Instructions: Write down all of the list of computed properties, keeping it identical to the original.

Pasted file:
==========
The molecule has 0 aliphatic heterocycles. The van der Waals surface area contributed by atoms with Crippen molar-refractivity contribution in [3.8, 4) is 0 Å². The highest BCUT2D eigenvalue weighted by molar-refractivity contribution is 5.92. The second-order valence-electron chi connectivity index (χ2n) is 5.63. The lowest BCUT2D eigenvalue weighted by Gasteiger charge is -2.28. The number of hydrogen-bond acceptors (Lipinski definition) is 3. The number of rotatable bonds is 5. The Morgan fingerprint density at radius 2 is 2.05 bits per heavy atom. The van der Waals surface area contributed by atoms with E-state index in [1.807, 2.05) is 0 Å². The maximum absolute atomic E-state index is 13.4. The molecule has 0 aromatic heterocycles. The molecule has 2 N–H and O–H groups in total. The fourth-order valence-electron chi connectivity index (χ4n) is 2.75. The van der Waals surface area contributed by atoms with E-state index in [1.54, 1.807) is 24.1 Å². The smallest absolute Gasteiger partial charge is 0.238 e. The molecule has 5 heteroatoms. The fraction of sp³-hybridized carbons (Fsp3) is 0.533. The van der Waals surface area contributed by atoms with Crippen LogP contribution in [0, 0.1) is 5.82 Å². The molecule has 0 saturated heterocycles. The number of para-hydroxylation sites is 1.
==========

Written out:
The molecule has 0 aliphatic heterocycles. The van der Waals surface area contributed by atoms with Crippen molar-refractivity contribution in [3.8, 4) is 0 Å². The highest BCUT2D eigenvalue weighted by molar-refractivity contribution is 5.92. The second-order valence-electron chi connectivity index (χ2n) is 5.63. The lowest BCUT2D eigenvalue weighted by Gasteiger charge is -2.28. The number of hydrogen-bond acceptors (Lipinski definition) is 3. The number of rotatable bonds is 5. The Morgan fingerprint density at radius 2 is 2.05 bits per heavy atom. The van der Waals surface area contributed by atoms with E-state index in [1.807, 2.05) is 0 Å². The maximum absolute atomic E-state index is 13.4. The molecule has 0 aromatic heterocycles. The molecule has 2 N–H and O–H groups in total. The fourth-order valence-electron chi connectivity index (χ4n) is 2.75. The van der Waals surface area contributed by atoms with E-state index in [1.54, 1.807) is 24.1 Å². The smallest absolute Gasteiger partial charge is 0.238 e. The molecule has 5 heteroatoms. The fraction of sp³-hybridized carbons (Fsp3) is 0.533. The van der Waals surface area contributed by atoms with Crippen LogP contribution in [0, 0.1) is 5.82 Å². The molecule has 0 saturated heterocycles. The number of para-hydroxylation sites is 1.